More detailed program information please visit
Selected Artists’ Biographies
Conductor Jindong Cai is director of the US-China Music Institute, professor of music and arts at Bard College, and associate conductor of The Orchestra Now. Over his 30-year career in the United States, Cai has established himself as an active and dynamic conductor, scholar of Western classical music in China, and leading advocate of music from across Asia. Born in Beijing, Cai received his early musical training in China, where he learned to play violin and piano. He came to the United States for his graduate studies at the New England Conservatory and the College-Conservatory of Music in Cincinnati. In 1989, he was selected to study with famed conductor Leonard Bernstein at the Tanglewood Music Center, and won the Conducting Fellowship Award at the Aspen Music Festival in 1990 and 1992.
Cai started his professional conducting career with the Cincinnati Symphony Orchestra, and has worked with numerous orchestras throughout North America and Asia. He maintains strong ties to his homeland and has conducted most of the top orchestras in China. Cai has served as the principal guest conductor of the China Shenzhen Symphony Orchestra since 2012. He is a three-time recipient of the ASCAP Award for Adventurous Programming of Contemporary Music. Cai serves as the principal guest conductor of the Mongolia State Academic Theatre of Opera and Ballet in Ulaanbaatar. In 2004 he joined Stanford University faculty as director of orchestral studies and conducted the Stanford Symphony Orchestra for 11 years. He is also the founder of the Stanford Pan-Asian Music Festival. Cai founded the US-China Music Institute at the Bard Conservatory in 2017 and created the Institute’s the annual China Now Music Festival in the following year. In its first two seasons, China Now presented new works by some of the most important Chinese composers of our time, with concerts performed at Lincoln Center, Carnegie Hall, Bard’s Fisher Center, and Stanford University.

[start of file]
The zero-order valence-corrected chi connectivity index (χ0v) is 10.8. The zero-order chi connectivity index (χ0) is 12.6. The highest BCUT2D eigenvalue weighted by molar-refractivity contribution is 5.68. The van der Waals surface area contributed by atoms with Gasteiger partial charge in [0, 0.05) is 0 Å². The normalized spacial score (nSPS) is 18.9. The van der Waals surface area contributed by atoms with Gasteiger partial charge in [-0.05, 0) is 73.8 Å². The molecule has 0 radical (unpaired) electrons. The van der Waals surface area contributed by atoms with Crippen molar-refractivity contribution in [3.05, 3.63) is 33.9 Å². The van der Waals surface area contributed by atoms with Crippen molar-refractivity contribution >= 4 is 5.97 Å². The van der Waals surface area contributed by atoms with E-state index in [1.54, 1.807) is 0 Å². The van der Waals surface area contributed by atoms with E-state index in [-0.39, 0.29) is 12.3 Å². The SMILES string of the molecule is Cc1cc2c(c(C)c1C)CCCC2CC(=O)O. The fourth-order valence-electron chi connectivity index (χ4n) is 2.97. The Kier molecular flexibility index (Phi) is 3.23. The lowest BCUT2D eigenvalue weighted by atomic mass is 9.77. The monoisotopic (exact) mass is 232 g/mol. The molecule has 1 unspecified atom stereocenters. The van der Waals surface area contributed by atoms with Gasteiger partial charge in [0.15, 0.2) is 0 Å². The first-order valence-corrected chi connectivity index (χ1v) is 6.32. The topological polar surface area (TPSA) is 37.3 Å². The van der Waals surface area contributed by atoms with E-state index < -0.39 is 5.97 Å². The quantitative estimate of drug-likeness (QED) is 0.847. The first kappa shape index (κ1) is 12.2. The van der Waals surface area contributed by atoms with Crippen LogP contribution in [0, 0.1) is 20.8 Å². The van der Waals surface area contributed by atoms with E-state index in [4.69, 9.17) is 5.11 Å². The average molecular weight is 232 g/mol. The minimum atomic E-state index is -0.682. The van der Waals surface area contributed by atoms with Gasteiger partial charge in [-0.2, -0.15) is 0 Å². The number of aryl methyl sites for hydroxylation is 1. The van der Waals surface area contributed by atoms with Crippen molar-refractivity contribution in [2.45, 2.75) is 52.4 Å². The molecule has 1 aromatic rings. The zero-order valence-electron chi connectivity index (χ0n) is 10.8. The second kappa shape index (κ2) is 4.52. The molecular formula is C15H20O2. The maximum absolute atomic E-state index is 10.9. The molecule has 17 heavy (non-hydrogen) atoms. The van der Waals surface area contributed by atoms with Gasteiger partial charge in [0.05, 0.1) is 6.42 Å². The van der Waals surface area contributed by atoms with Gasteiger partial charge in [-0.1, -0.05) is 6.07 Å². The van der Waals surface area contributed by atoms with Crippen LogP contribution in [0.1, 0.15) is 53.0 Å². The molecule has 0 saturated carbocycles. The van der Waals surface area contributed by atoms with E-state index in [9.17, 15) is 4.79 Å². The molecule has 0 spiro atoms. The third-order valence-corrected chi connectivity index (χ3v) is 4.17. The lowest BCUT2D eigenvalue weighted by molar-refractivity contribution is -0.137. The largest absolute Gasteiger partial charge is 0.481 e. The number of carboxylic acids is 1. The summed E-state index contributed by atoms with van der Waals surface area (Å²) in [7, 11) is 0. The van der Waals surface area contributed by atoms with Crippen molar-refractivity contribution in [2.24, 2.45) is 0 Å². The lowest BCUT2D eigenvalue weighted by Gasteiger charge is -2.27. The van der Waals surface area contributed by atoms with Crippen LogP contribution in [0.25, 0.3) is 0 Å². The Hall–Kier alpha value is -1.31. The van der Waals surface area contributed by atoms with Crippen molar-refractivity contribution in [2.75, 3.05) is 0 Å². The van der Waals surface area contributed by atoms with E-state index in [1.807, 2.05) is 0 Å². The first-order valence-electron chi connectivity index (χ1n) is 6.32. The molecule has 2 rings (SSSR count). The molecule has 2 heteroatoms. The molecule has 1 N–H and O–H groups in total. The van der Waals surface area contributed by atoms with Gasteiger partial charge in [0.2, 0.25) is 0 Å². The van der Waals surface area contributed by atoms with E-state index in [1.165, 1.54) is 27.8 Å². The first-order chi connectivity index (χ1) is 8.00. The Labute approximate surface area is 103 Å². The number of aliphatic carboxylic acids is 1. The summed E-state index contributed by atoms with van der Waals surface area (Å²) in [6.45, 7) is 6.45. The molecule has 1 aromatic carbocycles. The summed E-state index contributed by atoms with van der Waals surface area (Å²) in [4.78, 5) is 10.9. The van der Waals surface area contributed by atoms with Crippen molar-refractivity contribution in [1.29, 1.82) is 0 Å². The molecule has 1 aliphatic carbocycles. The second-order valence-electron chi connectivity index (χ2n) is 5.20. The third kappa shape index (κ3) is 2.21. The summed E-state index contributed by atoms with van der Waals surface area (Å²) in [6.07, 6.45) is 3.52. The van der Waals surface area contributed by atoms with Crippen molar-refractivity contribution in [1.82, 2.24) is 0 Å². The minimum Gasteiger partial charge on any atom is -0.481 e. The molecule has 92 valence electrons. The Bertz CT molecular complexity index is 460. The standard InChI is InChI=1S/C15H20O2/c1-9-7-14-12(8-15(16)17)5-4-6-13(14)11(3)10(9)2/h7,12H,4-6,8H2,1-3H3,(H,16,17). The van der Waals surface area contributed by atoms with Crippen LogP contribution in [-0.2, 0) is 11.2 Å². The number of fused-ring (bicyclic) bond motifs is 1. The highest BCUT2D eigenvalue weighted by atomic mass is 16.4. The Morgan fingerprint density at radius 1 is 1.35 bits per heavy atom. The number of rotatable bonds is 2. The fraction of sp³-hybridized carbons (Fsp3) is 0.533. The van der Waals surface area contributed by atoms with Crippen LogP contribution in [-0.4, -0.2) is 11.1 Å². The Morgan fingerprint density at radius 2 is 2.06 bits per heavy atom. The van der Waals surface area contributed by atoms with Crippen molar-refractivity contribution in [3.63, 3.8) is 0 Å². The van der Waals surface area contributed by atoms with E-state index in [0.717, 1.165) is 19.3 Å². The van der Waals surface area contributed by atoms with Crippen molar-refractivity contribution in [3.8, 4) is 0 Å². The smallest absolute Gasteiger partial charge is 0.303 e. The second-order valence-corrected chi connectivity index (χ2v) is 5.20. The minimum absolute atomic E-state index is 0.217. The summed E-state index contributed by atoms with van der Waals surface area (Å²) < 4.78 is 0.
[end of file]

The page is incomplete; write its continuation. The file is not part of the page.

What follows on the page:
Together with his wife Sheila Melvin, Cai has coauthored many articles on the performing arts in China and the book Rhapsody in Red: How Western Classical Music Became Chinese. Their latest book, Beethoven in China: How the Great Composer Became an Icon in the People’s Republic, was published by Penguin in September 2015.
Recognized as the world’s premier pipa virtuoso, Wu Man is a soloist, educator and composer who gives her lute-like instrument—which has a history of more than 2,000 years in China—a new role in both traditional and contemporary music. Wu Man has premiered hundreds of new works for the pipa, while spearheading multimedia projects to both preserve and create global awareness of China’s ancient musical traditions. Projects she has initiated have resulted in the pipa finding a place in new solo and quartet works, concertos, opera, chamber, electronic, and jazz music as well as in theater productions, film, dance, and collaborations with visual artists. She has performed in recital and with major orchestras around the world, is a frequent collaborator with ensembles such as the Kronos Quartet and Shanghai Quartets and The Knights, and is a founding member of the Silkroad Ensemble. Wu Man has appeared in more than 40 recordings throughout her career, including seven Nominee Awards and the Silkroad Ensemble’s Grammy Award-winning recording Sing Me Home, featuring her own composition. She is also a featured artist in the 2015 documentary The Music of Strangers: Yo-Yo Ma and the Silk Road Ensemble.